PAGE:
The Quantitative Classification of Mental Disorders
Chapters 6-8 reflect the consensus method for determining diagnosis. Another option is to use a quantitative approach to nosology, meaning an empirically based organization of psychopathology.27,41,42 Rather than being constructed in a top-down manner, the quantitative nosology takes an independent approach in evaluating the natural organization of psychopathology. This approach has a long history, especially in child psychiatry.43,44 Krueger45,46 was among the first to use epidemiological data in this regard, thus inspiring a growing and diverse literature.
The shared assumption of this work is that psychopathology can be effectively represented by dimensional constructs. There is no conclusive evidence of categorical entities in mental health to challenge this assumption,7-10 but if such entities were to emerge, they can be easily incorporated into the quantitative nosology. Modern statistical tools, such as factor mixture models,47 allow modeling of dimensions and categories simultaneously. A common concern with dimensional classifications is whether they are applicable to clinical settings because clinical care requires categorical decisions. Indeed, cutoffs will have to be applied to these dimensions, but the choice of a cutoff can be flexible and depend on the question (e.g., low cutoff for preventive interventions, somewhat higher one for psychotherapy, higher still for pharmacotherapy, and highest for inpatient treatment). In contrast, DSM-5 offers a single cutoff—the diagnostic threshold—regardless of the clinical question. Indeed, there is a long history of clinicians’ effectively employing dimensional assessment tools, such as the Minnesota Multiphasic Personality Inventory (MMPI48) and the Child Behavior Checklist (CBCL49). Importantly, the dimensional approach resolves the issue of arbitrary thresholds and associated loss of information.50 It also resolves the issue of instability, as indicated by high test-retest reliability of dimensional psychopathology constructs and commonly used mental health scales.
The basic blueprint for research on quantitative nosology is to construct psychiatric syndromes based on empirical covariation of symptoms, grouping related symptoms together and separating unrelated ones, thus identifying unitary constructs and reducing diagnostic heterogeneity. The next step is to combine syndromes into spectra, thus incorporating comorbidity into the structure of nosology. Comorbidity conveys important information about shared risk factors, pathological processes, and illness course, and quantitative nosology formalizes this information, making it explicitly available to researchers and clinicians. Hence, if a question concerns a feature common to multiple conditions, a higher order dimension can be targeted. Alternatively, if a specific syndrome is of interest, the higher order dimension can be factored out (e.g., controlled statistically) to elucidate information unique to this syndrome. It is feasible to correct for a selected factor even in applied settings. K-correction on MMPI is an example of this51 and has been widely used by clinicians. Hierarchical organization is an important feature of the quantitative nosology. This multilevel approach (including individual symptoms, homogeneous components, disorders, subspectra, and spectra) allows for a flexible description of a patient depending on the level of specificity desired. This approach parallels the classification framework in the intelligence and personality fields.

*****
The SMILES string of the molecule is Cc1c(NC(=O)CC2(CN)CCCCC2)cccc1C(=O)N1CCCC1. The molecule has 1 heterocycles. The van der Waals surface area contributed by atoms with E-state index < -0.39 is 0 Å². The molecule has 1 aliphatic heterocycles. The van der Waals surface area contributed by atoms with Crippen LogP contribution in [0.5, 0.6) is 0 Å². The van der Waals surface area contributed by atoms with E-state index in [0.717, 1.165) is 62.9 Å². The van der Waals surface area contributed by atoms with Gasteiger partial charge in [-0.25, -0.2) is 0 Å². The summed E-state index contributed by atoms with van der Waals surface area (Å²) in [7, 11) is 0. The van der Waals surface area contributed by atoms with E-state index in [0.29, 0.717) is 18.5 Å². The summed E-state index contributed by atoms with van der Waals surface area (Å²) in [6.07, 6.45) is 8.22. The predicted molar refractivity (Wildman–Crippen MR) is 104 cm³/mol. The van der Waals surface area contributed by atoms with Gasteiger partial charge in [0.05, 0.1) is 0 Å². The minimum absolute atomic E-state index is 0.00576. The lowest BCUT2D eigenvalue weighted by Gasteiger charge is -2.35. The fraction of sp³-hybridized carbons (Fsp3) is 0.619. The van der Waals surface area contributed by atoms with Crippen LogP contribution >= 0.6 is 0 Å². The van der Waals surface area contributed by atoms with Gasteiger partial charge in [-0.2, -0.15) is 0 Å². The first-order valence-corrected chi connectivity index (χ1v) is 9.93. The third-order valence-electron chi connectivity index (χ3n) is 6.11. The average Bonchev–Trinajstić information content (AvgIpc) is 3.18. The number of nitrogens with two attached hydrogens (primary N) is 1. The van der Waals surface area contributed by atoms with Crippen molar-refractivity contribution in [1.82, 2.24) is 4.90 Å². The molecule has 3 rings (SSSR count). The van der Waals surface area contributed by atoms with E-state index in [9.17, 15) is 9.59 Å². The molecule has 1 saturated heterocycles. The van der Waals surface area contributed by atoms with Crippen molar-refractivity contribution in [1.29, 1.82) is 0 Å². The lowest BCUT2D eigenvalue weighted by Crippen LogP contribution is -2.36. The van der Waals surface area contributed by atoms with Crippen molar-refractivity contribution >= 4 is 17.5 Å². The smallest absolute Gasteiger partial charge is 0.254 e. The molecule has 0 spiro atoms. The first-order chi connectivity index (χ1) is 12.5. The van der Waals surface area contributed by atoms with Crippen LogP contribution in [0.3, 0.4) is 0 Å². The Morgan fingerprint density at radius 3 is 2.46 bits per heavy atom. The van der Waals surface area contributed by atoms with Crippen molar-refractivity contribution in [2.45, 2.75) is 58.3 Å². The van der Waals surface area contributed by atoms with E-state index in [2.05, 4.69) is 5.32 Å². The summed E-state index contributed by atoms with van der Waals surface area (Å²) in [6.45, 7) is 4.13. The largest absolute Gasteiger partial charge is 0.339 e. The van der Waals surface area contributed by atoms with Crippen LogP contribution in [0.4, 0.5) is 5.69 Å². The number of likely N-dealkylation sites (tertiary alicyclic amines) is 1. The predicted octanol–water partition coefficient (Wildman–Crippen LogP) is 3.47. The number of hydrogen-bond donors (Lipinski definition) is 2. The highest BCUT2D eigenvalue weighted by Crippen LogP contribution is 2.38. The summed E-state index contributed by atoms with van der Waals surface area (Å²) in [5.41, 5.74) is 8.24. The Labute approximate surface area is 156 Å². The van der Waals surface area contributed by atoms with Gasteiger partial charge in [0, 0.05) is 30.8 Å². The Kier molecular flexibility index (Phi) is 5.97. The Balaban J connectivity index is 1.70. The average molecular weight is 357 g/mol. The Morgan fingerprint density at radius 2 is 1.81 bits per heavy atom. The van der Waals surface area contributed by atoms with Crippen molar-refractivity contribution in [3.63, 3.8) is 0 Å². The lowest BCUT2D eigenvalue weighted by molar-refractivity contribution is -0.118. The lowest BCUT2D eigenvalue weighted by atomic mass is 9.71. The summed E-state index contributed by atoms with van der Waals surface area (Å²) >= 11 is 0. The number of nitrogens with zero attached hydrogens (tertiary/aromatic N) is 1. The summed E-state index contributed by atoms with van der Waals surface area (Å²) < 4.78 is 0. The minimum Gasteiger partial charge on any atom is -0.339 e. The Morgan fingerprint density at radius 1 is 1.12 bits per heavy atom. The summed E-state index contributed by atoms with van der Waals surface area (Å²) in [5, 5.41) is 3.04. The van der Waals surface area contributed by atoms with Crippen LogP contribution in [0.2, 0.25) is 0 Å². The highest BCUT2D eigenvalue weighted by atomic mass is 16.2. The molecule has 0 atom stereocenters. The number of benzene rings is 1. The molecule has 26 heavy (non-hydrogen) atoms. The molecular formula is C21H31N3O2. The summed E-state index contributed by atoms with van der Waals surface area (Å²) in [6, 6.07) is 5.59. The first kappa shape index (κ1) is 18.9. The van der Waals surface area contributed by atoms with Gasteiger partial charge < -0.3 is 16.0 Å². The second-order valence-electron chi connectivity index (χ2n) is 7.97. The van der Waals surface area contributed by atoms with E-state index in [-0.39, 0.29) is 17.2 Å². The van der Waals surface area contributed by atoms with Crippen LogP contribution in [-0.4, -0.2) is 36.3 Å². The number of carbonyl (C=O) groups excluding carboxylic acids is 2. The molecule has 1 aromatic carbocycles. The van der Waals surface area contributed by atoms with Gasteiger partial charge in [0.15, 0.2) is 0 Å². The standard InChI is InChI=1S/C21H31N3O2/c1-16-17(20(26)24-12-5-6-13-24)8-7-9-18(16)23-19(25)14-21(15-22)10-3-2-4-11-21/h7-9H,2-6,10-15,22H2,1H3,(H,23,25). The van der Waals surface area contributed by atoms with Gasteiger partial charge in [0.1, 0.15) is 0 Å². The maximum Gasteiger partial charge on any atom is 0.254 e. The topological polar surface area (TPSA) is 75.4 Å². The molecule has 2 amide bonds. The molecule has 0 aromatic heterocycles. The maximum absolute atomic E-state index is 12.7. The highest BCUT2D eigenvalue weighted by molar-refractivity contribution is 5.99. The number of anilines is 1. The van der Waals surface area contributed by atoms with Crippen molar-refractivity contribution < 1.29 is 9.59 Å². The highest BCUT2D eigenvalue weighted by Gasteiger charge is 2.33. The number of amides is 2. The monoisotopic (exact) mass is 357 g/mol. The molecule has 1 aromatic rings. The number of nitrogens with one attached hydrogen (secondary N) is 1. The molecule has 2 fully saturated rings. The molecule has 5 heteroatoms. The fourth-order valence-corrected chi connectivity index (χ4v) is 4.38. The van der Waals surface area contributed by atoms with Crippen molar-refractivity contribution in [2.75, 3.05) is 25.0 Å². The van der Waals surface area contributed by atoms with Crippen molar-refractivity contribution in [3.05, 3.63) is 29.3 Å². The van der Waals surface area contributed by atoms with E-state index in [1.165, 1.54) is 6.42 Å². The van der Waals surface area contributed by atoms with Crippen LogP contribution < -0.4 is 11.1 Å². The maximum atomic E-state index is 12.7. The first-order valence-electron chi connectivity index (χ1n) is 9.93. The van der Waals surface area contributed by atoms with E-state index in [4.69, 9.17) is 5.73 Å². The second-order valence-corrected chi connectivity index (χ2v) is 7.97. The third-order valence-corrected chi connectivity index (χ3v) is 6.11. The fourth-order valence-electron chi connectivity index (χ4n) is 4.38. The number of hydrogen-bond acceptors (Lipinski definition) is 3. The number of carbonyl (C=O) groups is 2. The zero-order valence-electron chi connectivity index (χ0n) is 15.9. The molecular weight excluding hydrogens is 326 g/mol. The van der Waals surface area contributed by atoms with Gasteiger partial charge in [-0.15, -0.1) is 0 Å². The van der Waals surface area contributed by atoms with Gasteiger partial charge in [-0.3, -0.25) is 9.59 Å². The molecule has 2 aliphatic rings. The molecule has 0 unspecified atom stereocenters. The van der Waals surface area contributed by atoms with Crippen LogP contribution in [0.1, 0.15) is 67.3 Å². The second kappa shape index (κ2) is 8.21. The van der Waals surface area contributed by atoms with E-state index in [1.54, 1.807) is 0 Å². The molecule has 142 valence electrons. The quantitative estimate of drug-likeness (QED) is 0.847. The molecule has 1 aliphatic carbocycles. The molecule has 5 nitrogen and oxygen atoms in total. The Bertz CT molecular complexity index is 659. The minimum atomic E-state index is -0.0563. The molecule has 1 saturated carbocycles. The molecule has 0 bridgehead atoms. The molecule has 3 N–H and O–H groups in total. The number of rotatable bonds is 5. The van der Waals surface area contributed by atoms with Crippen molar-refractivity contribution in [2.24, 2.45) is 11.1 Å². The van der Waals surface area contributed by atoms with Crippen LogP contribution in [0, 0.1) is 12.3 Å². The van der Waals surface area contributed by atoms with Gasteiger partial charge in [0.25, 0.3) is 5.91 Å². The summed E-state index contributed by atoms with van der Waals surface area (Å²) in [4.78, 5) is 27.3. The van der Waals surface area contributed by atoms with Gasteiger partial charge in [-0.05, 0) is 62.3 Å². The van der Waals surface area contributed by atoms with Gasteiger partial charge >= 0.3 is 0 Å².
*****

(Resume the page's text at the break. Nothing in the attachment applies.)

Factor analysis is the basic statistical tool employed in the development of quantitative classification. It is a procedure designed specifically to group similar variables (symptoms, syndromes) together based on their empirical relationships. This family of techniques includes exploratory factor analysis, which searches for the optimal organization of variables, and confirmatory factor analysis, which tests the fit of hypothesized structures to the data. Both of these methods have been widely used in research on the quantitative nosology. Other techniques have been employed to investigate natural classes or hybrid models that allow for both classes and dimensions. However, simple dimensional models have shown better fit to the data than these approaches.7-10
Another potential solution to shortcomings of the current nosology are the research domain criteria (RDoC34). In promoting RDoC, the National Institute of Mental Health is lending support to a dimensional research classification system for mental disorders. The emerging system spans eight levels of analysis (from genes to behavioral tasks) and cuts across diagnostic categories. The dimensional approach can solve many problems of the current system. However, RDoC is concerned with basic biological functions (e.g., neural circuits) along with pathological behavior and seeks to link animal and human research, thus largely focusing on constructs conserved across species. RDoC holds a unique promise to advance the understanding of biological processes relevant to psychopathology, although it is not yet comprehensive in its coverage of psychopathology. RDoC begins to restructure nosology at a basic level, and translation of these advances to diagnostic practices likely lies well in the future. In contrast, quantitative nosology is driven by clinical constructs to improve on phenotypes for basic research. Overall, these two efforts approach nosology from different perspectives but are perfectly positioned to advance toward each other, ultimately producing a unified system. For example, quantitative nosology can inform RDoC with regard to pivotal self-report dimensions that should be considered in a classification system, whereas RDoC can offer biological markers useful for testing the validity of the spectra and symptom dimensions.